Registration is now available for the Challenger Circuit. You can do that by finding your two other players and registering for the events that are coming soon. This is your chance to possibly win some cash and recognition and the chance to be part of the pro league. 

Four completely open Challenger Circuit tournaments will be happening during the Pro League’s first split. Each of these events will be crucial as it will be where you will earn valuable points that can go towards possibly making it to the big leagues someday. 

Once the four tournaments have concluded at the end of the first split this season, the top 22 teams in each region’s Challenger Circuit will have the chance to go pro. These top 22 teams will be determined by the number of points they have earned over the four Challenger Circuit tournaments. 

What will then happen is that the top 22 teams from the Challenger Circuit will have the chance to compete between the first and second split to be a pro team in the Pro League for split two. The 22 teams will face off against the bottom eight teams from the first split of the Pro League for a chance to retain or take one of their spots for split two. 

Who the Preseason Qualifiers Are This Season

As part of the preseason process, there were four weekends of competition in which teams worldwide competed against one another for a chance in the Pro League. Each tournament featured hundreds, if not thousands, of teams competing for this highly sought-after opportunity. 

Each weekend in the five regions, there was one winner from the tournament. That team automatically qualified for the Pro League in the first split. This continued for three more weekends until four teams were selected for the Pro League from each region. 

From there, the next top 16 teams in each region by points from across the four weekends were selected to round out the Pro League and comprise the first split of the ALGS Year 2 event. For North America, the four qualifying winners from the preseason tournaments are, in order of winning, Dudes Night Out, SXG, Bench Warmers, and Absolute Monarchy. 

For EMEA, the four teams are 69iQ eSports, K1CK, MajorPushers, and Clean. On the APAC North side, there are catJam, FC Destroy, BAKAGAKI, and United Crew Y. In APAC South, we have Ogre 3, WEAREGODGAMERS, Golden Sage, and PK. And last but not least, for South America, there is clubinvictusaim, Most Valuable, Tekila, and Kaizen Esports.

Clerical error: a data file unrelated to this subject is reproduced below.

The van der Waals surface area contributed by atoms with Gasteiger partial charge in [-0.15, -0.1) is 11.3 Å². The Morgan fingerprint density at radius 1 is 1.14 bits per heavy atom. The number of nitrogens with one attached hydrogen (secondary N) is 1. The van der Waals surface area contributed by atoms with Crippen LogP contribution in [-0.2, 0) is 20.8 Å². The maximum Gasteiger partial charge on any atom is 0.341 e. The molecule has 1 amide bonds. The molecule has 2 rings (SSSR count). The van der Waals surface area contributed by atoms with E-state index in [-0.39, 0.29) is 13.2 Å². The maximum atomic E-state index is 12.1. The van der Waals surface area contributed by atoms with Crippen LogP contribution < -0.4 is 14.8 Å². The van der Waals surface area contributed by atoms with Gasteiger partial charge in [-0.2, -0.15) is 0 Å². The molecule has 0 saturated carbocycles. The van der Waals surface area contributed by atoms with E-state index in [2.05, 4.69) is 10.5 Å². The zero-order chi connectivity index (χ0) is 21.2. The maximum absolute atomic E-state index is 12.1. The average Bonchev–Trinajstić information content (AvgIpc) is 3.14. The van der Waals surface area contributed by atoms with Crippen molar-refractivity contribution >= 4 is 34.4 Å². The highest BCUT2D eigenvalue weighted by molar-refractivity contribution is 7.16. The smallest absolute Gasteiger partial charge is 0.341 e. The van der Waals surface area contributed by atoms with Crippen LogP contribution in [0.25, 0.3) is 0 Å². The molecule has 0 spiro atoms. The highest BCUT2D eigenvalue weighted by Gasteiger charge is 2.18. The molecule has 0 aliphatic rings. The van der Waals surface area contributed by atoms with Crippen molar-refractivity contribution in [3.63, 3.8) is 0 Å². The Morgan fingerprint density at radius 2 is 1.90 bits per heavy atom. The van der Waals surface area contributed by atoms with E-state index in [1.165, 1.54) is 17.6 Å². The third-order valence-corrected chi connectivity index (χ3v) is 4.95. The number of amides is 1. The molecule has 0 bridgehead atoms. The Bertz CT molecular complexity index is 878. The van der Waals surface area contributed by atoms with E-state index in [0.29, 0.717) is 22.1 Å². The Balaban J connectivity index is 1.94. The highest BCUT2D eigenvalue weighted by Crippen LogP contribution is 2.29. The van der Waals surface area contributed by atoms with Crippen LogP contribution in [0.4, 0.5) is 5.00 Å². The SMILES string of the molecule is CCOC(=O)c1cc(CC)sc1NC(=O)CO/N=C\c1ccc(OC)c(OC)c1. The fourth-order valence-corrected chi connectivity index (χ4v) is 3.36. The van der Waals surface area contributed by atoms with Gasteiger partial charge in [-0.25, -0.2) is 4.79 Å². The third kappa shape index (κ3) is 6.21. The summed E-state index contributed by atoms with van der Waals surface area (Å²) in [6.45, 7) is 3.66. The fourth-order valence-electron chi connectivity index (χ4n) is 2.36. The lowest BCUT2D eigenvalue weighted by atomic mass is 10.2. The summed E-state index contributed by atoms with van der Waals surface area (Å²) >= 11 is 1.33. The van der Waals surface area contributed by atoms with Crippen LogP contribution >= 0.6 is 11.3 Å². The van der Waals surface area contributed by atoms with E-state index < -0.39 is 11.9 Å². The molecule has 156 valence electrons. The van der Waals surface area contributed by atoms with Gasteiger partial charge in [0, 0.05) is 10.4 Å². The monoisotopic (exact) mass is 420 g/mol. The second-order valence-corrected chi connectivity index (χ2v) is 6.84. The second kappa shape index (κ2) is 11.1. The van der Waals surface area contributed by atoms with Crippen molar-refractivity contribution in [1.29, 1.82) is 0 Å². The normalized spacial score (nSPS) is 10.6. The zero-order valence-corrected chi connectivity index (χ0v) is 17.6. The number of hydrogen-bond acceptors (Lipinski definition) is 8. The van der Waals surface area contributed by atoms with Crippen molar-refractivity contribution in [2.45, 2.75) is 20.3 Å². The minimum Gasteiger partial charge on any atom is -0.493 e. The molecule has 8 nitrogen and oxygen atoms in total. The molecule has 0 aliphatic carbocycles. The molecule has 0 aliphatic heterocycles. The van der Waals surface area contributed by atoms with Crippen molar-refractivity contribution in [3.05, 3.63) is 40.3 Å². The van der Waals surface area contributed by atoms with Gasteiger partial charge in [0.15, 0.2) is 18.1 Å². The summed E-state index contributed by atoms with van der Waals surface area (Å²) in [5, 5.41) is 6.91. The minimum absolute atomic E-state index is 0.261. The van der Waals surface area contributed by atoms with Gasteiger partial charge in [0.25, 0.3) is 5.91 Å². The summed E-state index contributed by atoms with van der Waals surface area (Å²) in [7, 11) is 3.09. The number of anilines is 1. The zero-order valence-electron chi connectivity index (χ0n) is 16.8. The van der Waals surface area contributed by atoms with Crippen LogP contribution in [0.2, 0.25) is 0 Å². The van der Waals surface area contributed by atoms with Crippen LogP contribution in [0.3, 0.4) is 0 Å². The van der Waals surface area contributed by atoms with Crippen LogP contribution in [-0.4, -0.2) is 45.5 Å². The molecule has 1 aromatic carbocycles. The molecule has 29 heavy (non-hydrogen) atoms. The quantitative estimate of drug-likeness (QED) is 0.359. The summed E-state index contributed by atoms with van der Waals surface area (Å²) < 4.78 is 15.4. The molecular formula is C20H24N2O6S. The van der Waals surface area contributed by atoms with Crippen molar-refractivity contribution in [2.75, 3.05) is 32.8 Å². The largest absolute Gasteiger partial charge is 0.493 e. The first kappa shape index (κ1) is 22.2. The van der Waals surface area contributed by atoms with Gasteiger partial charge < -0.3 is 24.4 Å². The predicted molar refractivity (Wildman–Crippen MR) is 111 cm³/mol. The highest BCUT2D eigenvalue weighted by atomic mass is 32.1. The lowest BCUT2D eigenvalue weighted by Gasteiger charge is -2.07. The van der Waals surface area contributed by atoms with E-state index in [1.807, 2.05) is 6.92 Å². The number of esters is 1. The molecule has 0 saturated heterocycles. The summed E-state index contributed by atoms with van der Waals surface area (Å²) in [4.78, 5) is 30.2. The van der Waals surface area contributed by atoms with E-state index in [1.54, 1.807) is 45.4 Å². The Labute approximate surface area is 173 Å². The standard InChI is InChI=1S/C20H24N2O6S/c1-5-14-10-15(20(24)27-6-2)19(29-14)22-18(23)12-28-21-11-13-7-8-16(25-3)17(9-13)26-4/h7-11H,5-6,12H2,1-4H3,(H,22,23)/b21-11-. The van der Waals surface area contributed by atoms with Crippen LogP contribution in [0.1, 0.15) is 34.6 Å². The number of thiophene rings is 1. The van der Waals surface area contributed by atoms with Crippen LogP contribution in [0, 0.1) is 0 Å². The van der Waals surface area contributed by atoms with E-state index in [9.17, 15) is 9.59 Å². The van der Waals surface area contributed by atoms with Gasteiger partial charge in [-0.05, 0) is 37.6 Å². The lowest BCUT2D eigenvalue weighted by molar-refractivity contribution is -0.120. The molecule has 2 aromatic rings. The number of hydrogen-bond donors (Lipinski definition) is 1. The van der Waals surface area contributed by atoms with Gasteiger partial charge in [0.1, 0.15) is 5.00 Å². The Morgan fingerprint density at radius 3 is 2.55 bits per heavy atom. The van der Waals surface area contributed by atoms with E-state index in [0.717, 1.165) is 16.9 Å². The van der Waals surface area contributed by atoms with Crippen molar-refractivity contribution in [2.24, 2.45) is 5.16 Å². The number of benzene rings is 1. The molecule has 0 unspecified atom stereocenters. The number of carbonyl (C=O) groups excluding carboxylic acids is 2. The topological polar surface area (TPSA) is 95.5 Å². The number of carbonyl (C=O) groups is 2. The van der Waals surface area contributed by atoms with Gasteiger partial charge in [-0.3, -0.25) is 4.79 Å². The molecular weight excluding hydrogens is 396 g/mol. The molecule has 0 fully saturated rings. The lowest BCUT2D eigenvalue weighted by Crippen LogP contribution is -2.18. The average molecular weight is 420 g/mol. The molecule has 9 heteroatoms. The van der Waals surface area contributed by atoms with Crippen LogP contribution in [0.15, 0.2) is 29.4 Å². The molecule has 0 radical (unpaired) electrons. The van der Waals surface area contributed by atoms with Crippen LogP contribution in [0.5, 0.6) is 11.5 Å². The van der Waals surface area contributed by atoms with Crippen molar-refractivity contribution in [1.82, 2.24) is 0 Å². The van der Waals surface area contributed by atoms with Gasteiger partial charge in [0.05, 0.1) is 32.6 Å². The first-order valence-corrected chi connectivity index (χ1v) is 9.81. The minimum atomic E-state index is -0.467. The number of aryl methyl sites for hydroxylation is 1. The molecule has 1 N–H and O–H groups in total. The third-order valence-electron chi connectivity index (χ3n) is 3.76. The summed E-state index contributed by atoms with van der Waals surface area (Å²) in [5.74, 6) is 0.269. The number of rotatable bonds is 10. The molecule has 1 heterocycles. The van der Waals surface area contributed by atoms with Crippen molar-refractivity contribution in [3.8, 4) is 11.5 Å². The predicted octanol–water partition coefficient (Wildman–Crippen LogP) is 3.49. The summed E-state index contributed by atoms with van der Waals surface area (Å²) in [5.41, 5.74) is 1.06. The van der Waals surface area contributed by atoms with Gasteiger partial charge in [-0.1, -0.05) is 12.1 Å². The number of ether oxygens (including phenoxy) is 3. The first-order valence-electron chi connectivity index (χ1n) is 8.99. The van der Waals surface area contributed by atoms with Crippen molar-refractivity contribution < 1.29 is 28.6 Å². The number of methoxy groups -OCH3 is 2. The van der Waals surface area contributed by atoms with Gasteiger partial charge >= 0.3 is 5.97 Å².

Teams Representing the ALGS Pro League

Saving this part for last due to how long the lists are, the teams are competing in the Apex Legends Pro League Split 1 this time around. As mentioned, 200 unbelievable teams compete across the five regions, some of which are brand new teams or new organizations that teams have signed to. 

Notable teams include reigning champs from their respective regions, like Bottom 20 (Kungarna NA), whose roster is part of the 100 Thieves Apex Legends team. They will be looking to retain their championship title in year two in North America. 

There is also SCARZ Europe for the EMEA region, Reject over there in the APAC North region, Wolfpack Arctic in APAC South, and Team Singularity in South America. They are the most notable ones, but many more teams, including higher seeds for their performance during Year 1. Each of the next few paragraphs will include the names of all the teams that we currently know about from North America and Europe, divided up into their specific groups. 

Since there are just so many competing teams this year, we wanted to highlight the North America and EMEA ones, which are still 80 teams in total. The four groups of each league are divided up further with the 10 teams, including a mix of top, middle, and bottom teams to keep it mostly balanced. 

Starting with North America, there are four groups here in the first split. Group A includes Team SoloMid, TeamLiquid, Cloud9, Knights, Charlotte Phoenix, Absolute Monarchy, Buff Pathfinder, SMP, CLX, and Moanerz. Group B is NRG, Renegades, Ghost Gaming, eRa Eternity, Premier GG, Bench Warmers, Noble, O Tama, Legacy MX, and Unlucky, Group C is Complexity, Sentinels, Torrent, Dubblyew, Senior Service, SXG, Sign Us Please, CPR Certified, Estral Esports, and Rolla Theory. Group D is G2, Spacestation, XSET, 100 Thieves, CLG, Dudes Night Out, SHEEEEEEESH, Bad Boys, Neanderthals, and 2B1C. 

EMEA Group A: Gambit Esports, GnaskeOliDel, Natus Vincent, LCDF, Zeta Division, Clean, Dead Inside, NoFearGaming, AllPlanned, and uwuowocatboys. Group B: Kungarna, Rebel, Myztro Gaming, 789, soloQgoats, Major Pushers, Top Dogs, Redragon, DungeonMast33rs, and Rats. Group C: Fenerbahce Esports, Alliance, NEW, Underrated, iG.International, K1CK, Odin Gamers, Ethernal, AAS, and UpRising. Group D: SCARZ Europe, Reply Totem, SMH, Future Perfect, Forg Gang, 69iQ eSports, FiGVam, Nemesis, Phoenix Legacy, and Three Jabronies. 

Since there are 200 teams in the Pro League this split across the four regions, we decided to go over the North America and EMEA ones for our readers. If you are interested in the teams for the Pro League in the other three regions, be sure to check out the full post from EA. Stay tuned for our coverage of the first split and the rest of the second year for the ALGS.